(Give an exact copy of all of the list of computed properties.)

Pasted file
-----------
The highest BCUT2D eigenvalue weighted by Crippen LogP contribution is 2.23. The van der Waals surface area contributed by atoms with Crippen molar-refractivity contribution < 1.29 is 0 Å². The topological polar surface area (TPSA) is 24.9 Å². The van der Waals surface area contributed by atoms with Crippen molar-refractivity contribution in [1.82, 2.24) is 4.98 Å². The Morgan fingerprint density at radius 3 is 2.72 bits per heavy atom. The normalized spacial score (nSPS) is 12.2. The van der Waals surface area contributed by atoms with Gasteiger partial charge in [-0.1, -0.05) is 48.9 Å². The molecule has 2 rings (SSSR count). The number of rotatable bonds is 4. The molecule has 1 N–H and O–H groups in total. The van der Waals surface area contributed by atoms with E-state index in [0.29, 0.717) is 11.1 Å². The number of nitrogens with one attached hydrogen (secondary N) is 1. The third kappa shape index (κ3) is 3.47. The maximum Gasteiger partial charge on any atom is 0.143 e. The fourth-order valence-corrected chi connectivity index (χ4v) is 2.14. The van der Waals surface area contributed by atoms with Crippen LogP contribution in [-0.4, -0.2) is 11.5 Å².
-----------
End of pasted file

The highest BCUT2D eigenvalue weighted by Crippen LogP contribution is 2.23. The van der Waals surface area contributed by atoms with Crippen molar-refractivity contribution < 1.29 is 0 Å². The topological polar surface area (TPSA) is 24.9 Å². The van der Waals surface area contributed by atoms with Crippen molar-refractivity contribution in [1.82, 2.24) is 4.98 Å². The Morgan fingerprint density at radius 3 is 2.72 bits per heavy atom. The normalized spacial score (nSPS) is 12.2. The van der Waals surface area contributed by atoms with Gasteiger partial charge in [-0.1, -0.05) is 48.9 Å². The molecule has 2 rings (SSSR count). The number of rotatable bonds is 4. The molecule has 1 N–H and O–H groups in total. The van der Waals surface area contributed by atoms with E-state index in [0.29, 0.717) is 11.1 Å². The number of nitrogens with one attached hydrogen (secondary N) is 1. The third kappa shape index (κ3) is 3.47. The maximum Gasteiger partial charge on any atom is 0.143 e. The fourth-order valence-corrected chi connectivity index (χ4v) is 2.14. The van der Waals surface area contributed by atoms with Crippen LogP contribution in [-0.4, -0.2) is 11.5 Å².